Sun 07 21
DAH-LING - The Muse Behind the Fragrance
16 min read
Most famous stage actors tactfully fade away. Who today is interested in Katharine Cornell, that First Lady of the American Theatre? Or that other First Lady, Helen Hayes? Or that First among Firsts, Ethel Barrymore? (Well, yes, she was the great-aunt of Drew.) Of the theatrical greats of their day, only Tallulah Bankhead, who died in 1968, has not gone gentle into oblivion. Since her death, there have been seven biographies, the latest, “Tallulah! The Life and Times of a Leading Lady,” by Joel Lobenthal, published only this past fall. And her own book, “Tallulah,” the No. 5 nonfiction best-seller of 1952 (No. 1 was the Revised Standard Version of the Bible; Whittaker Chambers’s “Witness” was No. 9), is recently back in print.
PERSONALITY MORE THAN A STAR
Not many people remember Tallulah’s stage performances, and almost nobody sees her few movies, yet here she is again, hectoring, demanding attention, catastrophically self-destructive; a star more than an actress, a personality more than a star, a celebrity before the phenomenon of celebrity had been identified. How appropriate that her final public appearance was on the “Tonight Show” (where she chatted with Paul McCartney and John Lennon). And what a complicated professional trajectory that suggests, given that her first real success—in London in 1923, forty years before the Beatles—was opposite Sir Gerald du Maurier, then the British theatre’s leading matinée idol. (“Daddy,” his daughter Daphne exclaimed, the first time she encountered Tallulah, “that’s the most beautiful girl I’ve ever seen in my life.”)
Tallulah, with her signature “dah-ling”s and her notorious peccadilloes and her endlessly caricaturized baritonal gurgle of a voice—a voice that the actor-writer Emlyn Williams said was “steeped as deep in sex as the human voice can go without drowning”—would be easy to dismiss as a joke if she hadn’t also been a woman of outsize capacities. As it is, the story of her life reaches beyond gossip and approaches tragedy.
Tragedy, in fact, struck at the beginning. Her twenty-one-year-old mother—“the most beautiful thing that ever lived”—died of complications following Tallulah’s birth, leaving her father, Will, so grief-stricken that he collapsed into a pattern of alcoholism, self-pity, and absence which lasted for years. The Bankheads of Alabama weren’t rich, but they were aristocracy—Will Bankhead’s father and brother were both United States senators—and the motherless Tallulah and her sister, Eugenia, were reared by their grandparents and aunts with strict guidelines (which they ignored) and a strong sense of privilege (which they indulged). Once Will pulled himself together, he went on to become a successful politician, ending as a much admired Speaker of the House under Roosevelt. Tallulah, in turn, was a lifelong passionate Democrat, and took credit—some of it deserved—for helping elect both Truman and Kennedy.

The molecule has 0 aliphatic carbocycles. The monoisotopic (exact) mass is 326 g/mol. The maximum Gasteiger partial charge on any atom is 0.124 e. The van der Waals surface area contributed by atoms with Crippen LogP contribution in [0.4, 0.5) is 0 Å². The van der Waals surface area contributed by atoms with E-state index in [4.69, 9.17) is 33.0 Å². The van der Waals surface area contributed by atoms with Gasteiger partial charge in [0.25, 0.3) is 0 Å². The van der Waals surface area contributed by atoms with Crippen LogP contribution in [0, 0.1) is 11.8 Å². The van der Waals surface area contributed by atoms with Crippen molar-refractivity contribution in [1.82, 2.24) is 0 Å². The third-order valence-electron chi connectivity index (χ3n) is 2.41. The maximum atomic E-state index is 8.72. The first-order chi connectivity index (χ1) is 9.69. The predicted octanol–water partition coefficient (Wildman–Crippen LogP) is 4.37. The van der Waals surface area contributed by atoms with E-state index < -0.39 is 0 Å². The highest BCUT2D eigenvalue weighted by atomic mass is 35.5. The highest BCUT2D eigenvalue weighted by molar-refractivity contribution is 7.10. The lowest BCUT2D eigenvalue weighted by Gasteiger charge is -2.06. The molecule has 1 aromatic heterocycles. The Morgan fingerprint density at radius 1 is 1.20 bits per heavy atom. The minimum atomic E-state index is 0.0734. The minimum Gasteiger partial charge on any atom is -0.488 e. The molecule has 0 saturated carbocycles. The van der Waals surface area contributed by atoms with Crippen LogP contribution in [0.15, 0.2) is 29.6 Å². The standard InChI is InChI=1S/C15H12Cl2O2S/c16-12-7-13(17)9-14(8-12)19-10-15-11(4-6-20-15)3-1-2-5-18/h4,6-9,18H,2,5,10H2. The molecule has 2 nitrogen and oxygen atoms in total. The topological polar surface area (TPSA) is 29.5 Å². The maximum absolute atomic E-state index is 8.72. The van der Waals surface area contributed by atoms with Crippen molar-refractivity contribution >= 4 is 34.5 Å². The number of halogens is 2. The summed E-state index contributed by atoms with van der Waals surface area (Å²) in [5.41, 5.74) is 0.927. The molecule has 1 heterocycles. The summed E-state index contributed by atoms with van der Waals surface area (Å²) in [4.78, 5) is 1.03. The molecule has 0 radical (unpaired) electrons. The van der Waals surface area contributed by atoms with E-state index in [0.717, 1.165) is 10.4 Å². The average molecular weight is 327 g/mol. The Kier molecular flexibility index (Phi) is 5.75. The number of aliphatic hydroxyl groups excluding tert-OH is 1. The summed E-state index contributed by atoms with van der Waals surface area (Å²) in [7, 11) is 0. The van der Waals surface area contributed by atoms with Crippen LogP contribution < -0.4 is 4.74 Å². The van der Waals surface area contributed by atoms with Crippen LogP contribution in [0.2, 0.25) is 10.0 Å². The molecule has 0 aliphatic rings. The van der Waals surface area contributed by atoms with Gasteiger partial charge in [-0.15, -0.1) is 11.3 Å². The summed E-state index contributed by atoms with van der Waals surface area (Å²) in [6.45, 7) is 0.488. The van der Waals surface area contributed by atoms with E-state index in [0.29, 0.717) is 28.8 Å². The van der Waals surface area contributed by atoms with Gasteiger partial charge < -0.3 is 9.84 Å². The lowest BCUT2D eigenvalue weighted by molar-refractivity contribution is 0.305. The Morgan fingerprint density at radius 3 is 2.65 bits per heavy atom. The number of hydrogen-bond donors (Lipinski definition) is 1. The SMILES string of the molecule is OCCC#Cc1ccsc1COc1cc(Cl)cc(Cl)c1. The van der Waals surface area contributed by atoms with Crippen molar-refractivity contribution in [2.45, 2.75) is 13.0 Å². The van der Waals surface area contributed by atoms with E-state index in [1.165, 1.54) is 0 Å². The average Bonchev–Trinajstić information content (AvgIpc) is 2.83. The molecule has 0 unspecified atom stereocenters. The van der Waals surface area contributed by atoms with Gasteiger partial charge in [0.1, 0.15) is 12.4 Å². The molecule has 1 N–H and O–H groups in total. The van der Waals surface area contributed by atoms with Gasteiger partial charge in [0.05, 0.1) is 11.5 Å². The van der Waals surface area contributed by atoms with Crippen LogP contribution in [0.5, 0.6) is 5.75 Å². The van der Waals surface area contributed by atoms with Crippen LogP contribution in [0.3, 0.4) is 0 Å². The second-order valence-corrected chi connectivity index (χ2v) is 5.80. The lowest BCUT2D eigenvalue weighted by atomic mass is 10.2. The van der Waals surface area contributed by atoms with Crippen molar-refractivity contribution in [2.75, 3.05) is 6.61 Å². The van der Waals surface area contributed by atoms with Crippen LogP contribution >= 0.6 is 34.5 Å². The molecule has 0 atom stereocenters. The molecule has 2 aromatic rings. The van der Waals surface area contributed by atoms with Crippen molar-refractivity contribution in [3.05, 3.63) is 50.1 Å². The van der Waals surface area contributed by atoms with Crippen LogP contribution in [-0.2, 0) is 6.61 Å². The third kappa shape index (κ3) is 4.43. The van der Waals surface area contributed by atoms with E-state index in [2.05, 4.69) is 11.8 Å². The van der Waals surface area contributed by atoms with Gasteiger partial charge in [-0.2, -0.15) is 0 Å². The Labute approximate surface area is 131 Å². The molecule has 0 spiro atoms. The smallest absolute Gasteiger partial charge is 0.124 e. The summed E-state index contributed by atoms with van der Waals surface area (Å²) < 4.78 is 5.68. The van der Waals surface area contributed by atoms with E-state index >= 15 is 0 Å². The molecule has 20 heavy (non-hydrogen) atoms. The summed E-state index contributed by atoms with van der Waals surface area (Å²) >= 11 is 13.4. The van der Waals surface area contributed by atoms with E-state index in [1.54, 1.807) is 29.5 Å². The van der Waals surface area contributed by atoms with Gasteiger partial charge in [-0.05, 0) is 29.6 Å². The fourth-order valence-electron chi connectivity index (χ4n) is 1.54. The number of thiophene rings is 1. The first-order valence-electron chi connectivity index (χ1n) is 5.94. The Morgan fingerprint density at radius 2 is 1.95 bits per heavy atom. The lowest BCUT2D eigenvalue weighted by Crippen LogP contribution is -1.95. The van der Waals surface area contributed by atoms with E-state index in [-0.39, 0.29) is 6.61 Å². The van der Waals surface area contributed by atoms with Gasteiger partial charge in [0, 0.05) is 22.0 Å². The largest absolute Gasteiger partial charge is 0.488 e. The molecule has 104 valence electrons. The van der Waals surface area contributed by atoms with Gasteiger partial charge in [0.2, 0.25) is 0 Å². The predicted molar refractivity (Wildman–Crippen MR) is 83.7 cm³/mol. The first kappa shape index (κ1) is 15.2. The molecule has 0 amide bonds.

Politics was not the only passion that Tallulah inherited from her father—as a very young man, he had gone to Boston to try his luck as an actor. (He was hauled back home by a no-nonsense letter from his mother.) Even as a little girl, Tallulah was crazy to perform, and frequently when Will, somewhat the worse for drink, drifted home with his pals, he would lift her up onto the dining-room table and have her entertain the boys with risqué songs. She revelled in it. A plump child with startlingly gold hair, Tallulah was an exhibitionist from the beginning.
DENY ME ANYTHING ONLY INFLAMES
Another side of her dramatic temperament expressed itself in wild tantrums when she didn’t get her way. (“To deny me anything only inflames my desire.”) She would throw herself down, beat the floor, grow purple in the face, scream bloody murder. Her sister would hide in the closet, but her commonsensical grandmother simply flung a bucket of water in her face.
There were attempts at conventional education for the Bankhead girls. Eugenia, however, eloped in her débutante year with a boy she had met that day. As for Tallulah, at fifteen she convinced her family that she was born to be an actress, and her senatorial grandfather staked her to an assault on Broadway. Chaperoned by her Aunt Louise, she found herself living at the Algonquin Hotel in its early palmy days, and there she encountered the great and the near-great of the theatrical profession, including John Barrymore, who, true to form, tried to seduce her in his dressing room. She had no schooling as an actress and she lacked discipline, but she had vivid charm and looks, and she was absolutely determined to prevail. “I was consumed by a fever to be famous, even infamous,” she wrote.